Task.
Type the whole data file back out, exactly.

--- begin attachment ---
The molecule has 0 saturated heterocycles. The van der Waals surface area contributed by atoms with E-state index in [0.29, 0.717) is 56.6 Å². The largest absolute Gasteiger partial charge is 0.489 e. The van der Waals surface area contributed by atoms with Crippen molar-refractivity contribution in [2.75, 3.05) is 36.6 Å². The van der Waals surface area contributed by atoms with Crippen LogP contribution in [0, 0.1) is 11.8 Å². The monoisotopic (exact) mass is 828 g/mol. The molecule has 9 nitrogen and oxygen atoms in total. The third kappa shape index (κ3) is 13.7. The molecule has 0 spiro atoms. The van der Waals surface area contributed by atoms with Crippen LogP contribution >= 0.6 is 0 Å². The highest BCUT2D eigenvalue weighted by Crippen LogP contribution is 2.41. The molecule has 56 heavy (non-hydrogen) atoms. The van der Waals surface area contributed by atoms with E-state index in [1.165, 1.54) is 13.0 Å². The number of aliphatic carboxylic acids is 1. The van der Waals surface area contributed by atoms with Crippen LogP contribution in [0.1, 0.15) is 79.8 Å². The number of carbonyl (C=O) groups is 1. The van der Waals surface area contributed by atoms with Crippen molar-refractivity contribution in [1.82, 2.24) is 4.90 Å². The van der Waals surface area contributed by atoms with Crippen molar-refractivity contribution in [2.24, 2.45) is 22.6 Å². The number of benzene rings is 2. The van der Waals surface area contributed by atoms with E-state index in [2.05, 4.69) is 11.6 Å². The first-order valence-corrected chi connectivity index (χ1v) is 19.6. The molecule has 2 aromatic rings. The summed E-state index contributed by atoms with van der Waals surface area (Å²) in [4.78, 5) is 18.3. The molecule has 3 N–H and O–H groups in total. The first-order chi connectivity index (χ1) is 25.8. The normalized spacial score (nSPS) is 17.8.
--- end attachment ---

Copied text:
The molecule has 0 saturated heterocycles. The van der Waals surface area contributed by atoms with E-state index in [0.29, 0.717) is 56.6 Å². The largest absolute Gasteiger partial charge is 0.489 e. The van der Waals surface area contributed by atoms with Crippen molar-refractivity contribution in [2.75, 3.05) is 36.6 Å². The van der Waals surface area contributed by atoms with Crippen LogP contribution in [0, 0.1) is 11.8 Å². The monoisotopic (exact) mass is 828 g/mol. The molecule has 9 nitrogen and oxygen atoms in total. The third kappa shape index (κ3) is 13.7. The molecule has 0 spiro atoms. The van der Waals surface area contributed by atoms with Crippen LogP contribution >= 0.6 is 0 Å². The highest BCUT2D eigenvalue weighted by Crippen LogP contribution is 2.41. The molecule has 56 heavy (non-hydrogen) atoms. The van der Waals surface area contributed by atoms with E-state index in [1.165, 1.54) is 13.0 Å². The number of aliphatic carboxylic acids is 1. The van der Waals surface area contributed by atoms with Crippen LogP contribution in [0.1, 0.15) is 79.8 Å². The number of carbonyl (C=O) groups is 1. The van der Waals surface area contributed by atoms with Crippen molar-refractivity contribution in [1.82, 2.24) is 4.90 Å². The van der Waals surface area contributed by atoms with Crippen molar-refractivity contribution in [2.24, 2.45) is 22.6 Å². The number of benzene rings is 2. The van der Waals surface area contributed by atoms with E-state index in [2.05, 4.69) is 11.6 Å². The first-order valence-corrected chi connectivity index (χ1v) is 19.6. The molecule has 2 aromatic rings. The summed E-state index contributed by atoms with van der Waals surface area (Å²) in [4.78, 5) is 18.3. The molecule has 3 N–H and O–H groups in total. The first-order chi connectivity index (χ1) is 25.8. The normalized spacial score (nSPS) is 17.8.